Ken Gewertz, “'Manliness,' an obsolete concept? Discuss,” Harvard Gazette, April 10, 2003.
A few years back, an editor from Harvard Magazine called Harvey Mansfield and asked if he would contribute a short quote for a profile of a fellow faculty member. Mansfield replied that the quality that had always impressed him about this colleague was his manliness.
“There was a pause,” Mansfield said. “Then the voice on the other end said, ‘Can you think of another word?'”
Mansfield told the story to show that in the opinion of many, manliness is obsolete. Yet he prefers the word to its more up-to-date synonym, “masculinity,” so much so that he is currently writing a book on the concept and its relevance in today’s world.
Mansfield, the William R. Kenan Jr. Professor of Government, took part in a “conversation” April 3 on “Teaching About Manhood and Masculinity.” His interlocutor was Nancy Cott, the Jonathan Trumbull Professor of American History and director of Radcliffe’s Schlesinger Library. The Radcliffe Institute for Advanced Study sponsored the event.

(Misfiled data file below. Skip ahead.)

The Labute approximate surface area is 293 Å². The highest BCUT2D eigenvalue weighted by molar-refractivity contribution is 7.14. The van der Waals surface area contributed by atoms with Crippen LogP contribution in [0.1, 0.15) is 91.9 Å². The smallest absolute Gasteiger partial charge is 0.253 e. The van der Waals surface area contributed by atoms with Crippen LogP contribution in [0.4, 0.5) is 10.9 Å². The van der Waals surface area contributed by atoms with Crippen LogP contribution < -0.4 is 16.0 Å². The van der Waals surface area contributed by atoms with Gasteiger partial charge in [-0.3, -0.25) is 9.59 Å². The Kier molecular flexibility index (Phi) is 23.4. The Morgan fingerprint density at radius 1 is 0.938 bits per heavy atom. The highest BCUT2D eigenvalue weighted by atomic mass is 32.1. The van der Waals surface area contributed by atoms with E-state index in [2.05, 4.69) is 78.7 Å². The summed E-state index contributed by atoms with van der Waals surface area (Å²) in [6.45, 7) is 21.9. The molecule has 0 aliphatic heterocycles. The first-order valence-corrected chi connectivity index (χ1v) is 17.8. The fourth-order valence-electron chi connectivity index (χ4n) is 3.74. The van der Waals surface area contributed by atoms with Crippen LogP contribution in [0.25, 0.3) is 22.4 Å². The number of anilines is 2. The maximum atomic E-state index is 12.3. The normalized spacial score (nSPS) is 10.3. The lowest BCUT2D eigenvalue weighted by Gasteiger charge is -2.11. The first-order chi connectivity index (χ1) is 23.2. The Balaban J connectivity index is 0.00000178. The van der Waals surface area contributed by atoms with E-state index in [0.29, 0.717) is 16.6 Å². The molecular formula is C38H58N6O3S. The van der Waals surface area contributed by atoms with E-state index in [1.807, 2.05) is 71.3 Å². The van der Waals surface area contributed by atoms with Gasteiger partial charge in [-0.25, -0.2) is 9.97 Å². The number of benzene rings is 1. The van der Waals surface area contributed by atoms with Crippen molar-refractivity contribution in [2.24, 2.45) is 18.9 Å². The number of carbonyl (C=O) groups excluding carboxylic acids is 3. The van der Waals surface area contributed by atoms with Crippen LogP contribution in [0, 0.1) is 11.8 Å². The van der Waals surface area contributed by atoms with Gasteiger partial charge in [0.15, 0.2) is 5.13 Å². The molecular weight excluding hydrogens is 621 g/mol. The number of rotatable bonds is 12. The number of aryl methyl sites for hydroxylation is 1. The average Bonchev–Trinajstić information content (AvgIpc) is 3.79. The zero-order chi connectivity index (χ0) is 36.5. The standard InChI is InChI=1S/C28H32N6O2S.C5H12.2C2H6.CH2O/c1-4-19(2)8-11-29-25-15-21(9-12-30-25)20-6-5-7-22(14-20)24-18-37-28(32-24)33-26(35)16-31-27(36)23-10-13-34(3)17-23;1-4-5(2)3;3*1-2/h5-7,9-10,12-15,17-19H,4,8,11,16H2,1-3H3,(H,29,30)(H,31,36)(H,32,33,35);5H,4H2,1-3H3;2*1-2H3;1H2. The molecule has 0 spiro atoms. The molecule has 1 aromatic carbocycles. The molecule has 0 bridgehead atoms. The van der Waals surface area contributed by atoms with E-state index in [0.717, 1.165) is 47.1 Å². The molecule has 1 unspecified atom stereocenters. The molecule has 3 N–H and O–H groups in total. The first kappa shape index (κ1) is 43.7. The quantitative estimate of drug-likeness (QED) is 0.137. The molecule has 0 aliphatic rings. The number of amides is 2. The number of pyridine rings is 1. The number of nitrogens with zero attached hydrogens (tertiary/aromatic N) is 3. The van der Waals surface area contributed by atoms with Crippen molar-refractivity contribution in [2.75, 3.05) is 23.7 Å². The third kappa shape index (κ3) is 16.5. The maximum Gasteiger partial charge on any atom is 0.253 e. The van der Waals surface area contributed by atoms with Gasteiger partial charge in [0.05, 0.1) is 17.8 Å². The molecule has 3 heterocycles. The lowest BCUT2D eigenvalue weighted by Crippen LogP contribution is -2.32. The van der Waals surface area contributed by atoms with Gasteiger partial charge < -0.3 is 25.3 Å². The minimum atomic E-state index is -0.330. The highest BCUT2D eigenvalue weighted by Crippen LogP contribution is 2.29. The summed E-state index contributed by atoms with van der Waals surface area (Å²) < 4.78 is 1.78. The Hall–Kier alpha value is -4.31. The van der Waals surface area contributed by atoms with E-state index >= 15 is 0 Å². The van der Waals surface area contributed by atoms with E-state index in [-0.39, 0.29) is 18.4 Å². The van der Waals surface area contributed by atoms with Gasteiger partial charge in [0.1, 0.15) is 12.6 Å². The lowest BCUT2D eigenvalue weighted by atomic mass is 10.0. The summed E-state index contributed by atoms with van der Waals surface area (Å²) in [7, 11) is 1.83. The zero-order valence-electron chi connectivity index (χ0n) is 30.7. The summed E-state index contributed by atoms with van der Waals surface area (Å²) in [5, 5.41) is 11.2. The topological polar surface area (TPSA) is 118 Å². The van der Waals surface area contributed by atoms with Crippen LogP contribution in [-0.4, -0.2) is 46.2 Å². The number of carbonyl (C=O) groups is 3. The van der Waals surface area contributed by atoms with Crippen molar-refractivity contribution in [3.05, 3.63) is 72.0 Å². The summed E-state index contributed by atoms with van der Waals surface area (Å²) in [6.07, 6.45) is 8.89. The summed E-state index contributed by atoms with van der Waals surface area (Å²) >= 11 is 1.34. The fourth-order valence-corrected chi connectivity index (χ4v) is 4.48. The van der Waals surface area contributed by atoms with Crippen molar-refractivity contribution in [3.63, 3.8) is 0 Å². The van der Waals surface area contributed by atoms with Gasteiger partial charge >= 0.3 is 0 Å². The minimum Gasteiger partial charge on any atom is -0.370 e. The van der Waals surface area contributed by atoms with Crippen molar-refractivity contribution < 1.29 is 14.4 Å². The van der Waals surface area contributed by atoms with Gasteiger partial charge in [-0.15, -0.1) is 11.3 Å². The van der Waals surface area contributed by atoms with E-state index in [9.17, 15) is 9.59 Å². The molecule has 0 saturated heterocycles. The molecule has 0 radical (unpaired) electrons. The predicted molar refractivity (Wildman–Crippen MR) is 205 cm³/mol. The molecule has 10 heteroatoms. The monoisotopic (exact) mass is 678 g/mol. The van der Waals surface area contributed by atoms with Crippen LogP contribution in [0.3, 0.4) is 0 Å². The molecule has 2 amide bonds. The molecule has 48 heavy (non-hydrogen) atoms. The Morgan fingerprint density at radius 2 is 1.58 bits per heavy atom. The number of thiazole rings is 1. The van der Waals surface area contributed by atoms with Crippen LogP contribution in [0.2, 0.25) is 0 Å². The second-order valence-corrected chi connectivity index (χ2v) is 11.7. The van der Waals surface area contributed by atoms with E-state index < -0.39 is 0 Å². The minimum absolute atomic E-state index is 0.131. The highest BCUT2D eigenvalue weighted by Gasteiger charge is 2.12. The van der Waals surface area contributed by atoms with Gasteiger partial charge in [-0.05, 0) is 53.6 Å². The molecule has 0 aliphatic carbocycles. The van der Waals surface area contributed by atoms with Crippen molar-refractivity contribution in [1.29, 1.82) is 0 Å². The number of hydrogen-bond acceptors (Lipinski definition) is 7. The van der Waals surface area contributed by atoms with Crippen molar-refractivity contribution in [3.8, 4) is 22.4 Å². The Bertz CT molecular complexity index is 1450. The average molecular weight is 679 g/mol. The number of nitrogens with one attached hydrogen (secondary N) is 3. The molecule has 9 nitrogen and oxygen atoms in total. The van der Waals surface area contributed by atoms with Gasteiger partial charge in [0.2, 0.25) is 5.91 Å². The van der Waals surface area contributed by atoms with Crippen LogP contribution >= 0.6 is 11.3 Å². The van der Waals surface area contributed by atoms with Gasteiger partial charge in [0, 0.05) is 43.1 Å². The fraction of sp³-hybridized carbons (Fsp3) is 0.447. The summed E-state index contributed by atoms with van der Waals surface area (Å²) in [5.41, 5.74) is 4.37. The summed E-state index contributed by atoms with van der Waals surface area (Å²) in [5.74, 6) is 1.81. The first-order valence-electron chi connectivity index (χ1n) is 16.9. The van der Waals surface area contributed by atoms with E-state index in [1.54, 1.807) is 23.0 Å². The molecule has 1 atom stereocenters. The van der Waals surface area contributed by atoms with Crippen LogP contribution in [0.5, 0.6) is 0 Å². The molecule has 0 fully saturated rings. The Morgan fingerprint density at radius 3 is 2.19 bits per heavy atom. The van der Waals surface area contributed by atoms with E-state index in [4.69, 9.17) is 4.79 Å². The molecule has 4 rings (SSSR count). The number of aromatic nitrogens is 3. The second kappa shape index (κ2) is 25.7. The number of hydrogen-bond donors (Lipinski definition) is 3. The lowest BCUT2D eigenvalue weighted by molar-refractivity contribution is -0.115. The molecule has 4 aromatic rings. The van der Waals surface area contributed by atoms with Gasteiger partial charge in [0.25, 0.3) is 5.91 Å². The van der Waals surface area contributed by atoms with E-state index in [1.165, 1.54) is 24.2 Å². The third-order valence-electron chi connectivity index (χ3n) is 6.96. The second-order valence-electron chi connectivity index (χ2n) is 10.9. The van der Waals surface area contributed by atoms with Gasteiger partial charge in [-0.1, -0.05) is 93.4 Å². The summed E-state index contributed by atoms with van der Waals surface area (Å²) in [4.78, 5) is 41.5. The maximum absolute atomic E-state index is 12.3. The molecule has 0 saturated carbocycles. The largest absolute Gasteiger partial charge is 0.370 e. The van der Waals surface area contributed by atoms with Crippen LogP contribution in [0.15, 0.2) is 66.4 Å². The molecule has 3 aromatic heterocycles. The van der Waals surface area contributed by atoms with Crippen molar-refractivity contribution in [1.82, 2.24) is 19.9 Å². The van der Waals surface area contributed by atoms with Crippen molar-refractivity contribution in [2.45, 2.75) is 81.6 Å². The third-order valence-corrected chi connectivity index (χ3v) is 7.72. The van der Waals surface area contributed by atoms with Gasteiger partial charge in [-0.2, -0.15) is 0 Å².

One of Harvard’s most prominent conservatives, known for his opposition to affirmative action, multiculturalism, feminism, and grade inflation, Mansfield identified the characteristics of manliness as self-confidence, independence, and the ability to exercise authority.